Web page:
For this article, we’ll keep the credits evenly lit, so we’ll set the diffuse intensity to zero.
When you see the reflection of a light source in an object, it is considered “Specular.” Unlike diffuse light, specular only shows as a direct reflection of a light source, rather than the diffused light caused by an object’s body. For most rendered scenes, the specular is what causes a glossy look to things.
This is also not desired for the current credits roll, so we turn specular intensity to zero.
Shading may not seem like much, but in Blender, this section not only determines how much light gets blocked by an object, but it also determines if the object emits any light of its own.
In this case, setting the plane as an emitter ensures that the credits are evenly-lit, and picked up by the camera; the plane pretty much acts like a photographer’s light table, and all parts of the texture that has non-black colors technically let some light “through” as if they were transparent.
Because of this, we want to set the “Emit” value of the plane to 1.
In the end, our settings should look like this:
We now want to adjust the world environment; since this is a black credit scroll, we want the scene’s own background to also be black, so no seams can be seen while the credit roll’s edge is onscreen (such as when we want the Credits title to roll in from offscreen).
This is a single, painless adjustment. In the world settings, we just need to change the “Horizon Color” to black, to match the page’s backdrop color.
Initial Keyframe Placement
The plane is now ready for it’s close-up.
Setting the Initial Keyframe
The first thing we want to do with this clip is bring the animation to the starting keyframe. If this is part of a larger project, at the end of which the credits are supposed to roll, this first keyframe should be set to the first frame after the rest of the project is completed. Since we are just doing a demonstration, we’ll go ahead and set the initial keyframe to 1 and put the playback indicator to 0.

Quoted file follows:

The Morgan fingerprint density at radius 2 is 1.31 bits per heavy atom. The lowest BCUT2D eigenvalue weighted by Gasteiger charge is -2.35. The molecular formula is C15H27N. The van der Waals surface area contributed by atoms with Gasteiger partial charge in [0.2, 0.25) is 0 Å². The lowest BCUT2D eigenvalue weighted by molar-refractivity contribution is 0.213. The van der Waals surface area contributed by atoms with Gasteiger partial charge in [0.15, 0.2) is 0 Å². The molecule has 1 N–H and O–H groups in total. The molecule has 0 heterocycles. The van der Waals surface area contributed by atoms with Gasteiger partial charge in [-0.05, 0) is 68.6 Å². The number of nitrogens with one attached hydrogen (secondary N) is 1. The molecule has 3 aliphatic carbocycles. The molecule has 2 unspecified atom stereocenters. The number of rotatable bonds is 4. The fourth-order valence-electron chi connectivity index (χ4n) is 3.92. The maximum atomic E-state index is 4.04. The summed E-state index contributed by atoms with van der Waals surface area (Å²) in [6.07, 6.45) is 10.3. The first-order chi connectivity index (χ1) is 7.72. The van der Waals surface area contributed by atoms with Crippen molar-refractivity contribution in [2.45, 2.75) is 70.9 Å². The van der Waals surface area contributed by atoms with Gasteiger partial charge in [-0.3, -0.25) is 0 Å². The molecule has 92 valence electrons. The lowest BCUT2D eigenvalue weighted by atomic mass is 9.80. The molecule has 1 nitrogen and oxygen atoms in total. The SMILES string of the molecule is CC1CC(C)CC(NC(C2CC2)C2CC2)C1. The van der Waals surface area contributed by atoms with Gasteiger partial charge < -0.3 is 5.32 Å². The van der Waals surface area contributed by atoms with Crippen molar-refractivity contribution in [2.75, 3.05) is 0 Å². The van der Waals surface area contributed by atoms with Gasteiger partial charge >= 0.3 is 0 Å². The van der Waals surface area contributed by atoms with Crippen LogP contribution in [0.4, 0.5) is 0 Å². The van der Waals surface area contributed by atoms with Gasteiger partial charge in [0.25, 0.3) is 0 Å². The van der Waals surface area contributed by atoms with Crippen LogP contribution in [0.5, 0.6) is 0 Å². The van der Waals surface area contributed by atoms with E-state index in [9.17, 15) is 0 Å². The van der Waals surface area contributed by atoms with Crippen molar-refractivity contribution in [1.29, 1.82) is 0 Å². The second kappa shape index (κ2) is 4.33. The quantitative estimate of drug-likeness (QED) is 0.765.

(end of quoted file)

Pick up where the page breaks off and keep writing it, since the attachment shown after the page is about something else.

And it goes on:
Unless you’ve changed it previously from the initial Blender setup, it should already be set this way, and we shouldn’t need to make any changes.
We will also want to change the end frame. I tend to prefer 30 frames per second, and 30 seconds should be more than enough for the credits to scroll, so we’ll set the end to 900 (30×30).
Positioning the Camera
In order to create the first frame, we need to first create and place a camera. We could move the existing camera and then rotate it to fit, but that seems like a lot of work for placing a camera, so we’ll just remove and re-create the camera.
So, we’ll just right-click on the camera to select it and then press the “x” or “Delete” keys on the keyboard.
While we’re at it, we’ll also remove any light sources in the scene. We won’t need them.
Once done, the only thing that should be on our scene is the plane with our credits on it. Now, we want to move the 3D cursor (the red and white circle with black crosshairs) to a location directly above the plane. To place the 3D cursor, you simply need to left-click on the spot in at least two angles; this will ensure it is properly located.
A good way to ensure that the 3D cursor is centered on the scene is to adjust the values manually using the right sidebar.
Now, assuming that the plane with the credits was never moved, this will put the 3D cursor directly over the center of the plane.
Next, we go to “Add,” and “Camera.” The camera will be created, by default, pointing directly down, which is good, since that’s the direction the credits are. It is even viewing them in such a way that the credits are properly positioned and right-side up. However, the credits are somewhat smaller than we want.
Still, small or not, it’s looking pretty good, wouldn’t you say?
Still, let’s bring the camera closer to the plane. If you have the viewfinder described above, you should move the mouse over it right now and press the keypad zero key; this will ensure the viewfinder is seeing a camera’s eye view of the scene.
Once you have the viewfinder set to the camera, you’ll notice that the plane is very narrow, and at the wrong position. We’ll start by lowering the camera until the edges of the planejust barely touch the left and right edges of the camera view. Since the background’s color matches the plane’s backdrop color, you won’t see any edges, but this will ensure everything in the plane will be visible to the camera during the rolling.
To move the camera down, use the “1″ or “3″ numeric keypad views on the main 3D editor window, and drag the blue arrow down toward the green or red line. Watch the viewfinder while you’re doing this to know when to stop.
Note the viewfinder on the upper-right hand corner of the entire window; the plane’s edges are just inside the camera’s orange border. This is what we want.